Eye elongation after reading very close could be visible as spherical aberration

Spherical aberration is visible as blurred image over the clear one.

It appears after reading very close (20-25 cm) in full correction for say <15 min.

Then, it slowly disappears while viewing at distance in the next minute or so.

It is well-visible only at points of light in the dark periphery (night time).

That matches the findings of study “New study on axial length decrease!” that eye elongates while viewing close (and that elongation disappears in short time).

Interesting. You tried it yourself?

can hyperopic defocus occur if emmetropia is seeing at very close range?

Yesterday evening I tried it because I was too lazy to control how close I hold my tablet.

“Hyperopic defocus” is a very wide term. Light physics is quite broader IMO, because of many higher order aberration containing everything you’d ever want, including “myopic/hyperopic defocus”.

My opinion about globe elongation is quite different than EndMyopia one. Based on research and personal feelings/experience, I would claim that eye somehow acts like a “bone”, “absorbing” often repeated mechanical pressure created by accommodation or AF (these consist both from ciliary and extrinsic muscles). For example, how corneal astigmatism occurs or gets worse. If someone forcefully closes eyelid for a long time every day, corneal astigmatism induces at the axis palpebral fissure lies in (e.g. 173 degrees). Why not in all people? Vertical muscles should inflate vertical meridian of cornea. If they fail to certain degree, it’s easy to induce WTR astigmatism by slightest mechanical stimuli.

I used to search theories other than EndMyopia because I never worn cylinders more than 1.25 left and 2.25 right, but my astigmatism increased further to R 2.75 L 1.75, and I also feel some decrease in visual acuity seeing through older contact lenses prescription.

It is a mystery for me how does eye react to defocus. Maybe intraocular pressure goes into play. Say, if I try to wear 2 diopters more minus and refusing accommodation, I get strange eye pain, comparable to when I touch very soft needles (just blurred like 2 diopters less minus, however it’s hard to fully relax ciliary muscle when you wear severe overcorrection for purposes to see a severe hyperopic blur).

Short-term elongation from near focus demand is well documented to be from choroidal thinning. This has no effect on any lens, and thus no effect on their aberrations.

Therefore, the title of this thread is physically impossible.

If you self-experiment with extreme near focus, you are completely dominated by ciliary action. This was almost certainly NITM decay.

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There is a book on this forum site: [URL removed]

The book claims it is well documented and explored that myopic eye enlargement is from stretching or decrease of density of ocular structures, and not growth or new cell formation.

Then, I come to conclusions.

Why choroid thins? The sclera stretches.
Why the sclera stretches? Because of mechanical tension.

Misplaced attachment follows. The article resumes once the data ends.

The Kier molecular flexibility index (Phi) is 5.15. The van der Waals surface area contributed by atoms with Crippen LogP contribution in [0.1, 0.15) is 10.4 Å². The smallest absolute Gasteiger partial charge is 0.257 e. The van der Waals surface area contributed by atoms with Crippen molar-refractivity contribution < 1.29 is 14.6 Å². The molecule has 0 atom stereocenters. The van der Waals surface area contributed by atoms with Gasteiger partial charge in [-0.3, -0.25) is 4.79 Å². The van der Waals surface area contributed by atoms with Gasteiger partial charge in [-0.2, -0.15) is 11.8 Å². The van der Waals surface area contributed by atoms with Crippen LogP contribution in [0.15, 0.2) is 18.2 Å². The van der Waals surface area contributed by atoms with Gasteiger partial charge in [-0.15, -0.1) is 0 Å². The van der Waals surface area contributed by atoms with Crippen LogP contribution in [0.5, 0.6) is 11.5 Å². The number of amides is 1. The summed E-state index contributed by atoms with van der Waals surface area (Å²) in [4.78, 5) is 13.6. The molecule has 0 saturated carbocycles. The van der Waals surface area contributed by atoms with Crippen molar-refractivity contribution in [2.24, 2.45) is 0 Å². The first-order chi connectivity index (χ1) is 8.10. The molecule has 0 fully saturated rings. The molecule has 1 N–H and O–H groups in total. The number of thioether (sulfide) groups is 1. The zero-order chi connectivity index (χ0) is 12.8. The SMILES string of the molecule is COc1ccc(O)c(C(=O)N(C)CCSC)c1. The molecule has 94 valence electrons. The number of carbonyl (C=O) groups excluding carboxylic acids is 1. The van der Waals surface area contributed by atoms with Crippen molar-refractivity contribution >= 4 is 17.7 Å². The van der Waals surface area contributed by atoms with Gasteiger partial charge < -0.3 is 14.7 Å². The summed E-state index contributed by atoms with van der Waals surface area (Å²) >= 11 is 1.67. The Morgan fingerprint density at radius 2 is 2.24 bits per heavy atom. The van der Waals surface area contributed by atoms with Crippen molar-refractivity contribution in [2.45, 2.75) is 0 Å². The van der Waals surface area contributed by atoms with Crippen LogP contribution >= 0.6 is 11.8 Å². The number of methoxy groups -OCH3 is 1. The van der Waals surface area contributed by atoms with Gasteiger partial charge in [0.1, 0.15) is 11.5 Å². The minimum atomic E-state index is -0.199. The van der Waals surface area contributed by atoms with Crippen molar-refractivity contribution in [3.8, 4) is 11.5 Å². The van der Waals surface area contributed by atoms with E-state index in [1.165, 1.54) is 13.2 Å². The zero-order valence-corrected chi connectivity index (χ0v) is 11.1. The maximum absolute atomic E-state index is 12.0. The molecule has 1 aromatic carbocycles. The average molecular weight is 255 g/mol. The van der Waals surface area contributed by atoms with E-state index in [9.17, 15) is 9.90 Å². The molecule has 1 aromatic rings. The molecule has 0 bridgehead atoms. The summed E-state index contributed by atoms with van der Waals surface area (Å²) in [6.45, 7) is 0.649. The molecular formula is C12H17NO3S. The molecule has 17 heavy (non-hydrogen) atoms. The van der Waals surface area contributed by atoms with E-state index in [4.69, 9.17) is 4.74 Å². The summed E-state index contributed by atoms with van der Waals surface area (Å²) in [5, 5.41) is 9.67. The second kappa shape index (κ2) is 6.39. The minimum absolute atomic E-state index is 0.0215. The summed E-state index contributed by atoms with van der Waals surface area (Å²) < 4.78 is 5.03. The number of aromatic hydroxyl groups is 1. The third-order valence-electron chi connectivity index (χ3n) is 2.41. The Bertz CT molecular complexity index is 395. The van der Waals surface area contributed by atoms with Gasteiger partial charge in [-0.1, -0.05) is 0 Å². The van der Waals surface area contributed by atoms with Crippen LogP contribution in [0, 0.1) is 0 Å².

What is capable to produce tension, to say stretch or un-stretch the sclera? Extrinsic muscles, intraocular pressure, maybe ciliary muscle.

Defocus theory can’t explain why I get slightly more myopic refraction after sleeping.

Mechanical theory, yes.

Eyes cross when I falling asleep while looking down or not up.
Crossed eyes produce accommodation.
Accommodation tenses up ciliary muscle.
There is a positive relation between ciliary muscle and oblique muscles.
Prolonged or chronic contraction of the last results in gradual increase in axial length, like chronic winking by first increases astigmatism only temporarily, then permanently.

That is what I collected during my research.
Certainly, these are only hypotheses or predications.
But, the documentation you cited seem to be also too one-sided or incomplete, because it lacks the view of eye as a whole, omitting how all those processes relate to each other.

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Yes, this is very likely true. (Though I’m not sure how you delineate “growth” here.) But this is about long-term changes to the sclera. It’s happens in months, rather than minutes or hours.

Yea, that’s more likely on intraocular pressure or something like that.

On purely externally mechanical theories, there are a number of rhesus monkey studies where the eyes do things that cannot be explained this way. For example, uneven lenses resulting in uneven eye shape, or eyes adapting without the optic nerve. The eye seems to have some capability of locally changing the shape of the sclera from inside, and that mechanism seems to be the main cause of axial myopia.

Much of the difficulty here is to find the long-term signal in all the short-term noise. We have a whole bunch of ways to affect myopia to some degree for some time, but most of them don’t lead to continuous improvement. The big question is: which things cause the lasting scleral shape changes?


I am not a fan of any theory, as I said already. I mostly done my research and happy with things I already know. Thanks for your part, all thoughts are valuable for me.

I am rather an ad hoc researcher, researching only things I really need.
So, I wrote my part and going out from this discussion.